Cape Town Mayor Patricia de Lille. Picture: TREVOR SAMSON
Cape Town Mayor Patricia de Lille. Picture: TREVOR SAMSON

City of Cape Town mayor Patricia de Lille has confirmed that the municipality is considering a levy or a surcharge for water, because the municipality needs additional funding for its water augmentation schemes.

Addressing the media on Thursday‚ De Lille said the city has funded the scheme with R2.6bn from its own coffers.

"I will be honest with you‚ we have been considering a water levy or a water surcharge‚ among the other mechanisms, to fund our augmentation schemes‚" said De Lille, adding that the city will only raise its water tariffs next year.

She said the city was also looking at funding options from the French Development Bank‚ the German Development Bank, and local banks. "This is all to avoid ‘day zero’. But any proposal we put on the table that will enable us to survive this crisis will be, and must be, subject to public participation. So when we are ready to [present] any proposal that will impact on water uses‚ we will [ensure] public participation."

Day zero is when the city has to cut water supply to residents entirely; De Lille has said that will be done when dam storage levels reach 13.5%.

De Lille has been addressing the media about the city’s new water dashboard‚ which will help residents track and monitor their water usage‚ the city’s dam storage levels and the progress of the augmentation projects. The city plans to introduce its first seven projects — which will add a total of 196-million litres of water per day for residents — in February.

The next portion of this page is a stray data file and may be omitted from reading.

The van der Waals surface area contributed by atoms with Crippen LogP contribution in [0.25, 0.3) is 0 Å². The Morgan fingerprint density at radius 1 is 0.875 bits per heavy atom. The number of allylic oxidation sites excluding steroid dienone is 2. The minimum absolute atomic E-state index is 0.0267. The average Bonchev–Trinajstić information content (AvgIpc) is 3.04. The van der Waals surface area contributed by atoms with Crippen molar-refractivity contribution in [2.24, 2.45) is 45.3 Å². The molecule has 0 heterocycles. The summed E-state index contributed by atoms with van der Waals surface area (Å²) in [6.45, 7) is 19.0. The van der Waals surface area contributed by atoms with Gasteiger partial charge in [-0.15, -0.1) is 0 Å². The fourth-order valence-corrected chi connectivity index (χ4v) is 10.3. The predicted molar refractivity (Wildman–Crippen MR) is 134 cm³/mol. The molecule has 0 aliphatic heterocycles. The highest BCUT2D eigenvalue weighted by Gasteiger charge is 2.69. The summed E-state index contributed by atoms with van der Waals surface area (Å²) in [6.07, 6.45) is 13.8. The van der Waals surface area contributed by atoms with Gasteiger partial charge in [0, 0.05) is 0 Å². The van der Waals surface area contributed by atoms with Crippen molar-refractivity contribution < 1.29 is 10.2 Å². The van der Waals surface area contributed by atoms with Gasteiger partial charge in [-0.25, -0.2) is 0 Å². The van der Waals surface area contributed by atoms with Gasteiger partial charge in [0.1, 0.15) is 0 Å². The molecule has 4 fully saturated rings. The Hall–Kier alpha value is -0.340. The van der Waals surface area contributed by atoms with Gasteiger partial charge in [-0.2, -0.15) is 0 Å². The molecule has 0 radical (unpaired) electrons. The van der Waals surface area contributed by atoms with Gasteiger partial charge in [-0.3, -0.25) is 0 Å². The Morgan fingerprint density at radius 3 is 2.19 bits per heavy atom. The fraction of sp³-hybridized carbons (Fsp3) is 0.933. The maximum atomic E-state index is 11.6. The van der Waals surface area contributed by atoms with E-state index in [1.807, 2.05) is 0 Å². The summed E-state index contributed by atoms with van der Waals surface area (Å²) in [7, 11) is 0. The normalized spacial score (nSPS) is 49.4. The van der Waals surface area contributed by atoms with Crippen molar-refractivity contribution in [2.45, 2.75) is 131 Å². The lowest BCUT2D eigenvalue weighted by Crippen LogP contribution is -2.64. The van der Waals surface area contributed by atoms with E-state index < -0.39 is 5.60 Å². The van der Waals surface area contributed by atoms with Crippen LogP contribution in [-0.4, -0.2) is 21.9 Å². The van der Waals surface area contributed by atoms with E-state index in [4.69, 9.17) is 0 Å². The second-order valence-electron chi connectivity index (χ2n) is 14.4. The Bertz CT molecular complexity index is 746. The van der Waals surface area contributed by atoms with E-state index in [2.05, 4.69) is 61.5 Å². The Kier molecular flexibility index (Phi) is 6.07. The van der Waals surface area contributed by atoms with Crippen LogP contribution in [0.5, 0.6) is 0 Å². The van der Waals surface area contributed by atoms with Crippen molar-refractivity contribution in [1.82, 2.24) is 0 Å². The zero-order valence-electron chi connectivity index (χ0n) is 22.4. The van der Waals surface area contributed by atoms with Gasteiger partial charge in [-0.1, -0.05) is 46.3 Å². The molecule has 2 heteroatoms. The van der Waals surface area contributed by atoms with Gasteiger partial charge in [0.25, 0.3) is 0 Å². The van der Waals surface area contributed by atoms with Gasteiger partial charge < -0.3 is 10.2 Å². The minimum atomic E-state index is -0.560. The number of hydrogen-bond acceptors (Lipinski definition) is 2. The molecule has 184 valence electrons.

The projects consist of six desalination plants, and one water recycling plant in Zandvliet. According to the dashboard‚ the city’s augmentation projects are 48% complete and the dam storage levels are at 36.2%.

It also shows that only 44% of Capetonians are complying with the restriction of 87 litres per person per day.

"While the good water saving efforts had pushed [day zero] out from March 2018‚ many residents took this as a sign that there was some reprieve," De Lille said. "The fact that it has moved forward [to May 6] is due to consumption increasing to 602-million litres of water per day this past week." She urged residents to save even more water if day zero is to be pushed further back.

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